Four cases of PSC with iCCA were profiled as part of the STS group. Interestingly, SBS17 was clearly evident in two samples with a small proportion in a third and associated with underlying UC-PSC (Table 1). The last case of PSC-iCCA was in a 72 F without a history of inflammatory bowel disease (IBD). The diagnosis of PSC was made at the time of liver biopsy for CCA and confirmed in the pathology of normal liver at resection. In this case SBS1 was dominant.

Of the three cases of UC-PSC who were all ≤45 years, each presentation of CCA also led to the diagnosis of PSC either at pathological or radiological review. All three patients had elevation in alpha fetoprotein (AFP) together with carbohydrate antigen 19-9 (CA19-9). Patient 1 was a 40-year-old female with a 15-year history of UC treated with 5-aminosalicyclic acid. Following resection of a T2b tumour she had early recurrence, initially treated with gemcitabine. Thereafter she received cisplatin/gemcitabine for metastatic disease with transient response. The dominant signature in this patient was SBS1 with contributions from SBS8, 9, and 17 (Table 1). Patient 2 was a 26-year-old male presented with jaundice and a locally advanced tumour (Figure 2C). The patient had a prior subtotal colectomy followed by proctectomy and had been on long-standing antibiotics for chronic pouchitis. The final patient also presented with jaundice and a locally advanced tumour at the age of 45 years. This patient had >10-year history of UC and also a concurrent diagnosis of hypereosinophilic syndrome and had been receiving imatinib. The latter two patients progressed rapidly through first line cisplatin/gemcitabine given to downstage their disease and died within 3 months of diagnosis. The dominant signatures in patient 2 were SBS28 and SBS17. This patient also had an elevated TMB at 12 Mut/Mb. The third patient’s tumour expressed a mix of mutational signatures, predominantly SBS9, SBS8, SBS2, SBS13, and SBS1 with a small contribution from SBS17.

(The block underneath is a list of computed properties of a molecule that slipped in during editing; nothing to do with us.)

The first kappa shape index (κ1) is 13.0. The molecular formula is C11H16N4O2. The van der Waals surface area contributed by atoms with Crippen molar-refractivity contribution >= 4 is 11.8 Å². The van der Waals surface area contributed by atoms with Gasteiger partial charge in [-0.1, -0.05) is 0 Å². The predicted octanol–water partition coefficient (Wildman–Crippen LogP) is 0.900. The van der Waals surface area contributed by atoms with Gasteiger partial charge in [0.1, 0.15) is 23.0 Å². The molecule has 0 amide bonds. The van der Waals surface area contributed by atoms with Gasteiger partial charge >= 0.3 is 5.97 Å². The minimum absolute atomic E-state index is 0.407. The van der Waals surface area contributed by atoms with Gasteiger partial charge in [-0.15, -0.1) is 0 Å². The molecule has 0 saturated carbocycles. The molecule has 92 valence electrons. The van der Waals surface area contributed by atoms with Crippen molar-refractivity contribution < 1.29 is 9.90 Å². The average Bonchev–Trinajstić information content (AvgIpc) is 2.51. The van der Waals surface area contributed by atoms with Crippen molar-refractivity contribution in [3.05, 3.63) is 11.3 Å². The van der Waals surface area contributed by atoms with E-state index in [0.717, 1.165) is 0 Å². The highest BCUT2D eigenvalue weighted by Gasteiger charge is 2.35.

Patients with advanced cancer with cirrhosis and /or autoimmune disorders are under-represented in clinical trials (28). Here, we demonstrate that in such patients, who often have shorter survival, TP53 mutations underscore this aggressive cohort. In addition, we observed a significant enrichment of SBS17 in those with underlying UC-PSC, although our numbers are small and this can only be considered hypothesis generating. While a recent large study exploring a 42 gene panel in PSC-CCA documents a predominance of TP53, SMAD4, KRAS, and CDKN2A alterations (18), few studies have performed WGS in CCA patients (15). We confirm previous findings showing that PSC-CCA contain molecular characteristic more in keeping with extrahepatic cholangiocarcinoma (eCCA) (18). Our study suggests that KRAS, TP53, CDKN2A, and SMAD4 mutations are enriched in aggressive CCA. Additionally, we observed multiple mutational signatures across CCA samples. Similar to reports by the International Cancer Genome Consortium, SBS1 and SBS5 dominate (15). We note age related SBS5 to be more prevalent in LTS whereas STS harbour a greater number of mutations associated with SBS1, the clock-like mutational signature (29). Our limited dataset detected potential FGFR2 fusions, a finding characteristic of SD iCCA, exclusively in long term survivors while STSs possessed genetic alterations characteristic of LD iCCA, pCCA, and eCCA.